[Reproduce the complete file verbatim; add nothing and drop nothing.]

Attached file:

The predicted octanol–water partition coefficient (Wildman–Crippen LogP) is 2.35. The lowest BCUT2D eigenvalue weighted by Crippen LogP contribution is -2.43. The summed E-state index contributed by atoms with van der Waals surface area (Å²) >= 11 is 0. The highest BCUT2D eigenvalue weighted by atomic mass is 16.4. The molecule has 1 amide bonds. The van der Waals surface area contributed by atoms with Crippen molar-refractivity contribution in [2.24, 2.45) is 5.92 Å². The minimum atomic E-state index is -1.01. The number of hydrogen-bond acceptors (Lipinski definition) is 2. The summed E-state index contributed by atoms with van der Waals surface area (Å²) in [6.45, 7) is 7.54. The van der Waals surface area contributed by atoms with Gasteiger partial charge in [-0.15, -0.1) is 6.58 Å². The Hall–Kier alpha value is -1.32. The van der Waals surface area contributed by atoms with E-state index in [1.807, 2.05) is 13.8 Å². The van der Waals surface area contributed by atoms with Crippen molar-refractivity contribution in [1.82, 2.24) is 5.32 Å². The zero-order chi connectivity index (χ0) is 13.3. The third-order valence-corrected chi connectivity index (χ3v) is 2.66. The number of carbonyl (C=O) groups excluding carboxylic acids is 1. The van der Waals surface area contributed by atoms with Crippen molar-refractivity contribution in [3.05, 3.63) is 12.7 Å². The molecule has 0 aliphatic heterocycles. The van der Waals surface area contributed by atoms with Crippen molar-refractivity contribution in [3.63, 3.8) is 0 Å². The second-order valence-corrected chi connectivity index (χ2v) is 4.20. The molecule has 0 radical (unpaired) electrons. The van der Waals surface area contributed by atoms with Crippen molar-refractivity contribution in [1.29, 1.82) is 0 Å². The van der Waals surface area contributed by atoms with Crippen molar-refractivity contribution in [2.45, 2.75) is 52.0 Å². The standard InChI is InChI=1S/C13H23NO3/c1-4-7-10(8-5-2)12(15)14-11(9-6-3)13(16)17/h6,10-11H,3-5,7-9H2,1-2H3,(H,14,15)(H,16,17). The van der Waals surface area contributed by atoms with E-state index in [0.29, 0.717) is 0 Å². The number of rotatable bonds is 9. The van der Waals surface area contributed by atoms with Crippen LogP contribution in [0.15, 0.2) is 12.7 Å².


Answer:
The predicted octanol–water partition coefficient (Wildman–Crippen LogP) is 2.35. The lowest BCUT2D eigenvalue weighted by Crippen LogP contribution is -2.43. The summed E-state index contributed by atoms with van der Waals surface area (Å²) >= 11 is 0. The highest BCUT2D eigenvalue weighted by atomic mass is 16.4. The molecule has 1 amide bonds. The van der Waals surface area contributed by atoms with Crippen molar-refractivity contribution in [2.24, 2.45) is 5.92 Å². The minimum atomic E-state index is -1.01. The number of hydrogen-bond acceptors (Lipinski definition) is 2. The summed E-state index contributed by atoms with van der Waals surface area (Å²) in [6.45, 7) is 7.54. The van der Waals surface area contributed by atoms with Gasteiger partial charge in [-0.15, -0.1) is 6.58 Å². The Hall–Kier alpha value is -1.32. The van der Waals surface area contributed by atoms with E-state index in [1.807, 2.05) is 13.8 Å². The van der Waals surface area contributed by atoms with Crippen molar-refractivity contribution in [1.82, 2.24) is 5.32 Å². The zero-order chi connectivity index (χ0) is 13.3. The third-order valence-corrected chi connectivity index (χ3v) is 2.66. The number of carbonyl (C=O) groups excluding carboxylic acids is 1. The van der Waals surface area contributed by atoms with Crippen molar-refractivity contribution in [3.05, 3.63) is 12.7 Å². The molecule has 0 aliphatic heterocycles. The van der Waals surface area contributed by atoms with Crippen molar-refractivity contribution in [3.63, 3.8) is 0 Å². The second-order valence-corrected chi connectivity index (χ2v) is 4.20. The molecule has 0 radical (unpaired) electrons. The van der Waals surface area contributed by atoms with Crippen molar-refractivity contribution in [1.29, 1.82) is 0 Å². The van der Waals surface area contributed by atoms with Crippen molar-refractivity contribution in [2.45, 2.75) is 52.0 Å². The standard InChI is InChI=1S/C13H23NO3/c1-4-7-10(8-5-2)12(15)14-11(9-6-3)13(16)17/h6,10-11H,3-5,7-9H2,1-2H3,(H,14,15)(H,16,17). The van der Waals surface area contributed by atoms with E-state index in [0.29, 0.717) is 0 Å². The number of rotatable bonds is 9. The van der Waals surface area contributed by atoms with Crippen LogP contribution in [0.15, 0.2) is 12.7 Å².